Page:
The KwaZulu-Natal health department has welcomed an SA Human Rights Commission (SAHRC) probe into complaints about its decision to stop operating two radiotherapy machines at Addington Hospital in Durban.
The KwaZulu-Natal health department has welcomed an SA Human Rights Commission (SAHRC) probe into complaints about its decision to stop operating two radiotherapy machines at Addington Hospital in Durban.

Problematic Durban hospital may close

By Andile Dube And Bongani Hans Time of article published Jan 17, 2013

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Durban - Addington Hospital in the Durban city centre is likely to be closed down so that it can be renovated and its systems overhauled.

This week, four wards and four theatres were shut and patients were transferred to other facilities when the air conditioning in the ailing 524-bed regional hospital packed up.

KwaZulu-Natal head of health Sibongile Zungu said on Wednesday night: “It would be better to close down the whole hospital. We are considering it. We are in the process of starting public consultation to find out if this is the right way to solve Addington’s problems.”

She warned that the decision could place in jeopardy one of two planned new public hospitals – Dr Pixley ka Seme in KwaMashu or the John Dube Hospital in Inanda.

This was because the budget allocated for the development of one of the facilities would have to be redirected to Addington. This could be in excess of R2 billion.

Addington Hospital’s decline from being one of the country’s top medical centres has been ongoing with a series of setbacks hitting the ailing facility which is the province’s second-largest hospital after the 1 300-bed King Edward VIII in Umbilo.

In July, provincial health portfolio committee members visited the hospital and expressed shock at what they found. They gave the hospital management three months to turn things around. But that period went by and problems worsened.

The committee found that the hospital had been hit by staff shortages, poor leadership and low morale among staff. It was also operating with a severe shortage of linen for patients, doctors and nurses. It was also short of drugs.

A week ago, a letter from the head of the surgery unit, Dr Masee Naidoo, to acting chief executive Thabisile Sakyi was leaked to The Mercury. In it Naidoo said that doctors were being forced to practise substandard medicine, exposing themselves and the hospital to possible legal action from patients.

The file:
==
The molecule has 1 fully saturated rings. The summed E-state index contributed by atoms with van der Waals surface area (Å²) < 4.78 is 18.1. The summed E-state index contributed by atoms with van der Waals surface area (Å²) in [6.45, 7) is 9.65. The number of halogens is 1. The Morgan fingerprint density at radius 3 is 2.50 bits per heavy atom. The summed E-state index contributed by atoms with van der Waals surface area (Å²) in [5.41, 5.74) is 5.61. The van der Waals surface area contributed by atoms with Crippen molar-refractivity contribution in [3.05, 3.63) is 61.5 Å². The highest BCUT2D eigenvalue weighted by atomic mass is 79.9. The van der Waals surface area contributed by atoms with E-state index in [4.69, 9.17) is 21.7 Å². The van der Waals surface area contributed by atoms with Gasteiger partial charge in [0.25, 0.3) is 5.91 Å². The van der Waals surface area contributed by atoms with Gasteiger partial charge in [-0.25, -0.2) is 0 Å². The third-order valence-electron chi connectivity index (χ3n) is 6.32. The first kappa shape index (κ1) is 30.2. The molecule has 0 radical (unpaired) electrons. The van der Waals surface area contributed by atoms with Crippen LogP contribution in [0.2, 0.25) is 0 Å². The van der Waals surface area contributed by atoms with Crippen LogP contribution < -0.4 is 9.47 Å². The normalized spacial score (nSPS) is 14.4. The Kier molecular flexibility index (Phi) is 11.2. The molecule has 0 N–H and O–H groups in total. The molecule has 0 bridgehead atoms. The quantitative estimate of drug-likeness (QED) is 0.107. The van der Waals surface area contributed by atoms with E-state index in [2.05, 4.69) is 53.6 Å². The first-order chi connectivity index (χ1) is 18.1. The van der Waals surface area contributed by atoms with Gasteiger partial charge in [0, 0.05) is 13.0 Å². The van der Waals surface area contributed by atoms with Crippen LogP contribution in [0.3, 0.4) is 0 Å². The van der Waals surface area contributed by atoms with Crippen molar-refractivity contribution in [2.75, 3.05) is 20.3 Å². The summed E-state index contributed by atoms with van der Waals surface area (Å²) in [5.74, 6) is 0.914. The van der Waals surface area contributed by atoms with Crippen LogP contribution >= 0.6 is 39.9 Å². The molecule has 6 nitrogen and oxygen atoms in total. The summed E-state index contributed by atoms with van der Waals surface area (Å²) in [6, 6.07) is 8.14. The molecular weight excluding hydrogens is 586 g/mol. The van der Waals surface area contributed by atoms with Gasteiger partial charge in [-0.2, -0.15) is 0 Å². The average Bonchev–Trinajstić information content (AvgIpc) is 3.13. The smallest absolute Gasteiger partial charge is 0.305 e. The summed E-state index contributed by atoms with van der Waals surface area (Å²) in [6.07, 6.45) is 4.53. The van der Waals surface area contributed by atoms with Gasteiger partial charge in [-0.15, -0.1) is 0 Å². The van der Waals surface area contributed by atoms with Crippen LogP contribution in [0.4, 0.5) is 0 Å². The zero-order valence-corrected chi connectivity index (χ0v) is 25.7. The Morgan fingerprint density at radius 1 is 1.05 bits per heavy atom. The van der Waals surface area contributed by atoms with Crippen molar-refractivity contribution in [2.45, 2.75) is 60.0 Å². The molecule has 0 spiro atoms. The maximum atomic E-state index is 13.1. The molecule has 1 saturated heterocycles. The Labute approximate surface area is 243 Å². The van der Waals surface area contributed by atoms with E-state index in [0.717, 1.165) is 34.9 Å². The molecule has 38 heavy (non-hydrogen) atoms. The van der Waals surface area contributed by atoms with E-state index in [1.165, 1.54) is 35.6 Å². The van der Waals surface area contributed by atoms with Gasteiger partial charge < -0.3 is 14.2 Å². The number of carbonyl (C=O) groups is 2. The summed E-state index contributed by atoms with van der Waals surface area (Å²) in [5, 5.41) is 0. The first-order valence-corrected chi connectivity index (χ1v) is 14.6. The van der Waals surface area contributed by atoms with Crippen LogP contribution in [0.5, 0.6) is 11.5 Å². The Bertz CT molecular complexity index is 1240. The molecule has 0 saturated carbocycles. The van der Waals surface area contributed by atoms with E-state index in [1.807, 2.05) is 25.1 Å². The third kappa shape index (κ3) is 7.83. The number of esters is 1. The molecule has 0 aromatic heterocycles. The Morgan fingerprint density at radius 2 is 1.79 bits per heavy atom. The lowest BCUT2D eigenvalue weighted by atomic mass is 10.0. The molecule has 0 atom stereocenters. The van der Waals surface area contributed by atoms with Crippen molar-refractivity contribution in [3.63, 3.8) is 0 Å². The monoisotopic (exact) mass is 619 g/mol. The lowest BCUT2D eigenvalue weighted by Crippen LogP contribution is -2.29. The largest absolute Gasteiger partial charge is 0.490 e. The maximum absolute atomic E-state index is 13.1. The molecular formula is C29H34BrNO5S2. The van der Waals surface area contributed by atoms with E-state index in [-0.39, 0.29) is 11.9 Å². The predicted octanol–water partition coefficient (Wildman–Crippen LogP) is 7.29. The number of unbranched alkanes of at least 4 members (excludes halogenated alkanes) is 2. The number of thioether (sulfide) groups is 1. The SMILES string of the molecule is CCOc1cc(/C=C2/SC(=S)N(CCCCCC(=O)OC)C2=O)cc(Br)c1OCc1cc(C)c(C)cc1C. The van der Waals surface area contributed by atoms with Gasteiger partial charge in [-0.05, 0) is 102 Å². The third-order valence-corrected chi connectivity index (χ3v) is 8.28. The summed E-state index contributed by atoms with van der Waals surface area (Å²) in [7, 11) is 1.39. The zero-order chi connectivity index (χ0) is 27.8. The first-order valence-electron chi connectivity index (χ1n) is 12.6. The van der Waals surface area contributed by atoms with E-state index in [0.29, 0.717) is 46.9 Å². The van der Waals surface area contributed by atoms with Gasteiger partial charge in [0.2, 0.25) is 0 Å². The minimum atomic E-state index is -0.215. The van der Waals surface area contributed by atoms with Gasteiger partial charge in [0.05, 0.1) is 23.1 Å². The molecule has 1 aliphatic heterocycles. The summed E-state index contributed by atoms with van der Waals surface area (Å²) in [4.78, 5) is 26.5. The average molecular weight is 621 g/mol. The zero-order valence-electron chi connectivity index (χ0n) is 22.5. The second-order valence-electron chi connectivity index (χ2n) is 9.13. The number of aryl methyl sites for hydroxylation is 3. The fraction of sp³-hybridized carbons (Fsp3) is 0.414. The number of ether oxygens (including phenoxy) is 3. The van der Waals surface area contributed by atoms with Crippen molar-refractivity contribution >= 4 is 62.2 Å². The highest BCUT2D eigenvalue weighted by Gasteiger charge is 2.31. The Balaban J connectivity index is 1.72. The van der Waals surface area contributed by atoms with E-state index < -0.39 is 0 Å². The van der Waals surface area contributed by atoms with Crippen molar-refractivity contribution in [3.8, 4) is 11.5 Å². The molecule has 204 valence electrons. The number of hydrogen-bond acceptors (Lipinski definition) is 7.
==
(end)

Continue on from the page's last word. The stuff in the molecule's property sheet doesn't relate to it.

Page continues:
He said operating theatres were too hot, exposing wounds to sepsis and that doctors did not have basic medical items to look after their patients.

DA health spokeswoman Makhosazana Mdlalose said that she supported the idea of closing Addington.

“We are in a process of rolling out National Health Insurance, but we must first deal with the problem of health facilities before we introduce it,” she said.

Patients were being sent to the King George V, in Springfield, and Wentworth hospitals this week after an emergency meeting of officials and labour unions last Friday. This was after the closure of the orthopaedic, gynaecological, surgical and maternity wards. The four theatres which service these wards were also shut down. Nurses were also being moved to other facilities.

Zungu said it would take about five years before the affected wards could be re-opened.

“It takes longer to renovate an already existing building than starting afresh,” she said. King George V had taken five years to refurbish.

The hospital was “ageing and deteriorating”, she said, which was behind the air conditioning malfunction.

“We have been trying to deal with problems at the hospital without success, which is why we decided to relocate patients and then do the refurbishment,” said Zungu.

She declined to say when the task team report on corruption and mismanagement at Addington would be available.

KZN Health MEC Sibongiseni Dhlomo said closing down the wards and theatre was part of the turn-around strategy.

“We had a choice of keeping the patients in wards without air conditioners, but we decided to move them to better facilities,” he said.

Nurses, who spoke on condition of anonymity, said the air conditioning problem had became so serious that they and patients brought their own fans.

“Our doctor wrote a letter to the management about the problem but nothing has been done,” said a nurse referring to Naidoo’s letter.

IFP health spokeswoman Usha Roopnarain said the air conditioning had not been repaired even though the province had allocated R2.2 million for the job.

“This should have taken a maximum of seven days to complete,” she said.

Democratic Nursing Organisation of South Africa provincial organiser Sindi Ngcobo said she was present at the meeting last week between the province’s health management and labour unions.

“It was agreed that only one theatre should be left to operate while others were shut down.

“Air conditioners were not the only problem facing Addington. Lack of medication and protective clothing still remain a problem,” said Ngcobo. - The Mercury

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